An Auckland lawyer who betrayed his client by transferring their property into his name before trying to evict them has been struck-off, while another who used $265,000 of client funds to buy a personal property has also been given his marching orders.

This month suspended lawyer Boon Gunn Hong was removed from the roll of barristers and solicitors following a decision, released publicly yesterday, by the Lawyers and Conveyancers Disciplinary Tribunal.

In a separate case, the tribunal also recently struck off Peter Francis Aitken for the misappropriation of client funds, which included using $265,000 to buy property, and the ongoing misuse and dishonest mismanagement of the client's trust account.

Hong, who has a chequered disciplinary history dating back to the 1990s, had already been suspended before the strike-off order came into effect at the start of June.


It followed misconduct findings relating to a long-running dispute over his dealings with two clients, Mr K and Ms D, and a trust over the purchase of a property in September 2005.

The trust had entered into an agreement to buy the property but was unable to because of adverse caveats before, in mid-2006, Hong proposed a solution which involved his personal involvement with a substantial financial input, the tribunal's decision reads.

Mr K described the proposal as a joint venture, which included the trust paying a deposit of $40,000 on the property, and later $5000 to be held by Hong if needed for an increased deposit. Hong paid the balance of $590,000 to complete settlement in August 2006.

But transfer of the title did not take place until July 2008, with Hong also transferring the title into the joint names of a trustee and himself at a time when he was no longer a trustee of the trust.

A week later he transferred the title into the sole ownership of a company, BGH Trusteeship Limited, under his exclusive control. Eventually Hong would transfer the title to himself personally.

He still remains the sole legal owner of the property, the decision reads.

Hong's client had no idea what his lawyer was doing, but at the March tribunal hearing Hong agreed the transfer was intended to give him the unrestrained power to sell the property if he wanted.

He also treated Mr K as a tenant, whom he unsuccessfully sought to have evicted from the home in 2014. Hong continues to deny any responsibility to his clients and their dispute with him is entrenched and unresolved to this day, the decision reads.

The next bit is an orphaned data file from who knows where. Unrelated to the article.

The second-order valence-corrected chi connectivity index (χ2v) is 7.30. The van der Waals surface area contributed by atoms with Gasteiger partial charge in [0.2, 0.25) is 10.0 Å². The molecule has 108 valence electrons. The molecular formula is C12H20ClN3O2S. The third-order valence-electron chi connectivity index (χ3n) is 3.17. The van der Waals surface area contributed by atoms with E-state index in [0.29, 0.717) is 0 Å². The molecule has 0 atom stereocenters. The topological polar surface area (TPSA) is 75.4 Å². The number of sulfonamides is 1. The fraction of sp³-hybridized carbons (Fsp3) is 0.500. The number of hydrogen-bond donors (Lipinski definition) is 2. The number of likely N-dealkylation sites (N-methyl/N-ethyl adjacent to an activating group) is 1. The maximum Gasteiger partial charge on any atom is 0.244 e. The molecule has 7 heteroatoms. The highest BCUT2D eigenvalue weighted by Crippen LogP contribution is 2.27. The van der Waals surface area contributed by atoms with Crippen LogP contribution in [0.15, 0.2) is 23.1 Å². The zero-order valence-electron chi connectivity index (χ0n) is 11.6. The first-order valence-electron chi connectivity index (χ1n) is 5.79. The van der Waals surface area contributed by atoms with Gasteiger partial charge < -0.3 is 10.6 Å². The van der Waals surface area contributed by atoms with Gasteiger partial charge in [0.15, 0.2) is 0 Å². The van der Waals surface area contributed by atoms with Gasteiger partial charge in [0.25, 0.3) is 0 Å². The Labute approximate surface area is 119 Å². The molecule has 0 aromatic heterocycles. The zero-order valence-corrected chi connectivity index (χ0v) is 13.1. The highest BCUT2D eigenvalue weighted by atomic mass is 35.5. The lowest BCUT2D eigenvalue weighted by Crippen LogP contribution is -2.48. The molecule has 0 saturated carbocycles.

Boon Gunn Hong outside the Auckland District Court after a hearing in February 2013. Photo / NZ Herald
Boon Gunn Hong outside the Auckland District Court after a hearing in February 2013. Photo / NZ Herald

When arguing for the Hong to be struck-off, Auckland Standards Committee counsel Paul Collins said Hong had betrayed his clients under the guise of a benevolent financial rescue package.

"In doing so, he not only failed in his obligation to protect their interests but in fact caused harm to their interests," he submitted.

Collins argued the case was a textbook example of the reason for the existence of rules prohibiting lawyers' personal financial dealings with their clients, and the rules intended to ensure the essential quality of independence in the lawyer and client relationship.

"It was difficult to envisage a more compromising situation involving a lawyer entering into a personal transaction with clients where he had an eye to personal profit," Collins submitted, which was endorsed by the tribunal.

It was further argued Hong displayed a "lack of insight and remorse" and continues to pose a risk to his clients and to the public. His past disciplinary history was also poor and "characterised by a marked decline in his observance of professional standards in the last decade".

Since 1997, Hong, who had a more than 30-year legal career, has been disciplined on nine further occasions, seven of which have been adverse findings made since January 2016.


Hong told the tribunal his disciplinary history was not relevant and said he adhered to a higher conscience and, not having breached that, had no reason for remorse.

Along with striking off Hong, the tribunal also ordered him to pay costs to the Law Society of $29,450, costs to the tribunal of $6923, and $8000 in compensation to Mr K.

"We have determined that Mr K should be compensated for the emotional harm he has suffered," the tribunal's decision reads. "The relevant factors in that consideration have been the number of years over which this matter has spanned, and the stress caused to him by the unsuccessful efforts that Mr Hong took to evict him from the property. We have been told that Ms D has not sought compensation even though she has been made aware of her right to do so."

However, Hong is appealing the penalties imposed against him, according to the Ministry of Justice's website.

In Aitken's case, the $265,000 of client funds taken had not been repaid as of the April 29.

When confronted by the inspectors in November 2019, Aitken acknowledged his actions and said to was "tantamount to fraud".


Along with being struck-off he was ordered to pay costs to the Auckland Standards Committee of $16,350 and reimburse the tribunal costs of $2492.

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